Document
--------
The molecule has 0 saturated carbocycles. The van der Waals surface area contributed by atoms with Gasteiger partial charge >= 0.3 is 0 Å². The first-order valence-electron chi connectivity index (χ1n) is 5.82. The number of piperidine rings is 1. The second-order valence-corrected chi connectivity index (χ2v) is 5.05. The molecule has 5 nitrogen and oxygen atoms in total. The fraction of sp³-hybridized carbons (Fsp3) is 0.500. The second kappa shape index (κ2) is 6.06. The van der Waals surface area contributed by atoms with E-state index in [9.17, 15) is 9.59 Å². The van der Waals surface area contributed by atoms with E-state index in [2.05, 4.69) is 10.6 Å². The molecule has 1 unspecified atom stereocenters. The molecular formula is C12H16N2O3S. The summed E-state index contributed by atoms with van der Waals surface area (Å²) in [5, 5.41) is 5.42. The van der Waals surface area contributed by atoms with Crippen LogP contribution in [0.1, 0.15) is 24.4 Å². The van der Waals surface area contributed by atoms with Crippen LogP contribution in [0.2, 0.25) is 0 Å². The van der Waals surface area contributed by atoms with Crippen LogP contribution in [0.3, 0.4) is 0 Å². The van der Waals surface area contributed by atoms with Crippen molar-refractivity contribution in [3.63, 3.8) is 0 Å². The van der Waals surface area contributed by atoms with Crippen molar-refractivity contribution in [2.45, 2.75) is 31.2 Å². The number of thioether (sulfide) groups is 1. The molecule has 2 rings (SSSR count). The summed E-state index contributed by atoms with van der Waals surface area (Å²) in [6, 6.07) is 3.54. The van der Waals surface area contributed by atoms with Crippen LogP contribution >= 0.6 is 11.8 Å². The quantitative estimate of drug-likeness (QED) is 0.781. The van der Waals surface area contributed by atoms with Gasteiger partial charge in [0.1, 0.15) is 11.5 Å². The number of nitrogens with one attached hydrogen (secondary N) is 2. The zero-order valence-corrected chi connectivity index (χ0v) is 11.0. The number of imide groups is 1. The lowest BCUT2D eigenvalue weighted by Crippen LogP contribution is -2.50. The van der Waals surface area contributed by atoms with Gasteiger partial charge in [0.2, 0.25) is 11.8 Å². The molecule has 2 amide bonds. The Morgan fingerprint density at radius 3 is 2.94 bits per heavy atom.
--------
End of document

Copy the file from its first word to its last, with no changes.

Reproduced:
The molecule has 0 saturated carbocycles. The van der Waals surface area contributed by atoms with Gasteiger partial charge >= 0.3 is 0 Å². The first-order valence-electron chi connectivity index (χ1n) is 5.82. The number of piperidine rings is 1. The second-order valence-corrected chi connectivity index (χ2v) is 5.05. The molecule has 5 nitrogen and oxygen atoms in total. The fraction of sp³-hybridized carbons (Fsp3) is 0.500. The second kappa shape index (κ2) is 6.06. The van der Waals surface area contributed by atoms with E-state index in [9.17, 15) is 9.59 Å². The van der Waals surface area contributed by atoms with E-state index in [2.05, 4.69) is 10.6 Å². The molecule has 1 unspecified atom stereocenters. The molecular formula is C12H16N2O3S. The summed E-state index contributed by atoms with van der Waals surface area (Å²) in [5, 5.41) is 5.42. The van der Waals surface area contributed by atoms with Crippen LogP contribution in [0.1, 0.15) is 24.4 Å². The van der Waals surface area contributed by atoms with Crippen LogP contribution in [0.2, 0.25) is 0 Å². The van der Waals surface area contributed by atoms with Crippen LogP contribution in [0.3, 0.4) is 0 Å². The van der Waals surface area contributed by atoms with Crippen molar-refractivity contribution in [3.63, 3.8) is 0 Å². The van der Waals surface area contributed by atoms with Crippen molar-refractivity contribution in [2.45, 2.75) is 31.2 Å². The number of thioether (sulfide) groups is 1. The molecule has 2 rings (SSSR count). The summed E-state index contributed by atoms with van der Waals surface area (Å²) in [6, 6.07) is 3.54. The van der Waals surface area contributed by atoms with Crippen LogP contribution >= 0.6 is 11.8 Å². The quantitative estimate of drug-likeness (QED) is 0.781. The van der Waals surface area contributed by atoms with Gasteiger partial charge in [0.1, 0.15) is 11.5 Å². The number of nitrogens with one attached hydrogen (secondary N) is 2. The zero-order valence-corrected chi connectivity index (χ0v) is 11.0. The number of imide groups is 1. The lowest BCUT2D eigenvalue weighted by Crippen LogP contribution is -2.50. The van der Waals surface area contributed by atoms with Gasteiger partial charge in [0.2, 0.25) is 11.8 Å². The molecule has 2 amide bonds. The Morgan fingerprint density at radius 3 is 2.94 bits per heavy atom.